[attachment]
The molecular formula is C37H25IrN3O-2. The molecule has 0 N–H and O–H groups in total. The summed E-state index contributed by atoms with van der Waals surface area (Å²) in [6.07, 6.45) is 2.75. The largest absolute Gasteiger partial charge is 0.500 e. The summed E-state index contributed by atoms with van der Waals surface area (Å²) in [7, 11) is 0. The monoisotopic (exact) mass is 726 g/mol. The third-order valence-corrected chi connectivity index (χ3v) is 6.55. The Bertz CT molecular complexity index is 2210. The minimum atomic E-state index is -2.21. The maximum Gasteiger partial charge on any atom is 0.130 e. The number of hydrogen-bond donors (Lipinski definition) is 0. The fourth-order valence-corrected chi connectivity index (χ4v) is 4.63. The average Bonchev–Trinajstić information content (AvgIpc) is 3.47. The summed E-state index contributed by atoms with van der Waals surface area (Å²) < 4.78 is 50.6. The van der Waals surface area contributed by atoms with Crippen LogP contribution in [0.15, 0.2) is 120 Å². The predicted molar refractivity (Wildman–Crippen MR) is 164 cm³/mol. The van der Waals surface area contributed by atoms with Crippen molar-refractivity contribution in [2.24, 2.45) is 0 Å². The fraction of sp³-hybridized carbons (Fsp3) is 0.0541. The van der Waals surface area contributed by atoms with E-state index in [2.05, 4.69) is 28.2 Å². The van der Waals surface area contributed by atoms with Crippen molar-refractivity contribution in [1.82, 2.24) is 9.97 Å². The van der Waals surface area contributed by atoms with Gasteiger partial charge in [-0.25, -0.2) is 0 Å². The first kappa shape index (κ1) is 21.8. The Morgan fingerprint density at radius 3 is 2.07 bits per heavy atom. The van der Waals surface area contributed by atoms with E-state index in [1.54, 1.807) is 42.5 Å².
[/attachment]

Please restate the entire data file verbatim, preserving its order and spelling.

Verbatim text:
The molecular formula is C37H25IrN3O-2. The molecule has 0 N–H and O–H groups in total. The summed E-state index contributed by atoms with van der Waals surface area (Å²) in [6.07, 6.45) is 2.75. The largest absolute Gasteiger partial charge is 0.500 e. The summed E-state index contributed by atoms with van der Waals surface area (Å²) in [7, 11) is 0. The monoisotopic (exact) mass is 726 g/mol. The third-order valence-corrected chi connectivity index (χ3v) is 6.55. The Bertz CT molecular complexity index is 2210. The minimum atomic E-state index is -2.21. The maximum Gasteiger partial charge on any atom is 0.130 e. The number of hydrogen-bond donors (Lipinski definition) is 0. The fourth-order valence-corrected chi connectivity index (χ4v) is 4.63. The average Bonchev–Trinajstić information content (AvgIpc) is 3.47. The summed E-state index contributed by atoms with van der Waals surface area (Å²) < 4.78 is 50.6. The van der Waals surface area contributed by atoms with Crippen LogP contribution in [0.15, 0.2) is 120 Å². The predicted molar refractivity (Wildman–Crippen MR) is 164 cm³/mol. The van der Waals surface area contributed by atoms with Crippen molar-refractivity contribution in [2.24, 2.45) is 0 Å². The fraction of sp³-hybridized carbons (Fsp3) is 0.0541. The van der Waals surface area contributed by atoms with E-state index in [2.05, 4.69) is 28.2 Å². The van der Waals surface area contributed by atoms with Crippen molar-refractivity contribution in [1.82, 2.24) is 9.97 Å². The van der Waals surface area contributed by atoms with Gasteiger partial charge in [-0.25, -0.2) is 0 Å². The first kappa shape index (κ1) is 21.8. The Morgan fingerprint density at radius 3 is 2.07 bits per heavy atom. The van der Waals surface area contributed by atoms with E-state index in [1.54, 1.807) is 42.5 Å².